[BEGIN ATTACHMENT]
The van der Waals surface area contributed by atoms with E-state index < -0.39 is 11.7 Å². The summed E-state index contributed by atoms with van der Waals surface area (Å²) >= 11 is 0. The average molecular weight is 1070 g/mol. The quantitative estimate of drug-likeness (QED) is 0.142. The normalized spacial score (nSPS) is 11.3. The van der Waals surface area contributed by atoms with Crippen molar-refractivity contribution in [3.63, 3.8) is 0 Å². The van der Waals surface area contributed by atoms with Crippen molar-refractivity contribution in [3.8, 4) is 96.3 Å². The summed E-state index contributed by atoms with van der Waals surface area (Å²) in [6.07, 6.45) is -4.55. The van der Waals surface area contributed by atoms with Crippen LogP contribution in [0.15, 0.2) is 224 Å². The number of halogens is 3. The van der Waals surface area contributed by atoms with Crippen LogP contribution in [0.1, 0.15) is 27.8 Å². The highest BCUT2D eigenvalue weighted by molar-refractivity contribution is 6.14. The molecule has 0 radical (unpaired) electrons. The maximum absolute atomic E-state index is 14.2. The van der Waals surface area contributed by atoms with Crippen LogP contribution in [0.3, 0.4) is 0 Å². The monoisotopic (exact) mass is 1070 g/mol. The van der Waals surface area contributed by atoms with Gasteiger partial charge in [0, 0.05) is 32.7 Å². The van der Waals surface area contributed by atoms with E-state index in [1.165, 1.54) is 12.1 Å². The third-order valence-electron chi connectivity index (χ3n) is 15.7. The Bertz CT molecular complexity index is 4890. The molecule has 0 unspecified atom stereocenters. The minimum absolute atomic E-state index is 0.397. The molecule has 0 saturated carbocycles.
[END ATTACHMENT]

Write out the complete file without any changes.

The van der Waals surface area contributed by atoms with E-state index < -0.39 is 11.7 Å². The summed E-state index contributed by atoms with van der Waals surface area (Å²) >= 11 is 0. The average molecular weight is 1070 g/mol. The quantitative estimate of drug-likeness (QED) is 0.142. The normalized spacial score (nSPS) is 11.3. The van der Waals surface area contributed by atoms with Crippen molar-refractivity contribution in [3.63, 3.8) is 0 Å². The van der Waals surface area contributed by atoms with Crippen molar-refractivity contribution in [3.8, 4) is 96.3 Å². The summed E-state index contributed by atoms with van der Waals surface area (Å²) in [6.07, 6.45) is -4.55. The van der Waals surface area contributed by atoms with Crippen LogP contribution in [0.15, 0.2) is 224 Å². The number of halogens is 3. The van der Waals surface area contributed by atoms with Crippen LogP contribution in [0.1, 0.15) is 27.8 Å². The highest BCUT2D eigenvalue weighted by molar-refractivity contribution is 6.14. The molecule has 0 radical (unpaired) electrons. The maximum absolute atomic E-state index is 14.2. The van der Waals surface area contributed by atoms with Crippen LogP contribution in [0.3, 0.4) is 0 Å². The monoisotopic (exact) mass is 1070 g/mol. The van der Waals surface area contributed by atoms with Gasteiger partial charge in [0, 0.05) is 32.7 Å². The van der Waals surface area contributed by atoms with E-state index in [1.165, 1.54) is 12.1 Å². The third-order valence-electron chi connectivity index (χ3n) is 15.7. The Bertz CT molecular complexity index is 4890. The molecule has 0 unspecified atom stereocenters. The minimum absolute atomic E-state index is 0.397. The molecule has 0 saturated carbocycles.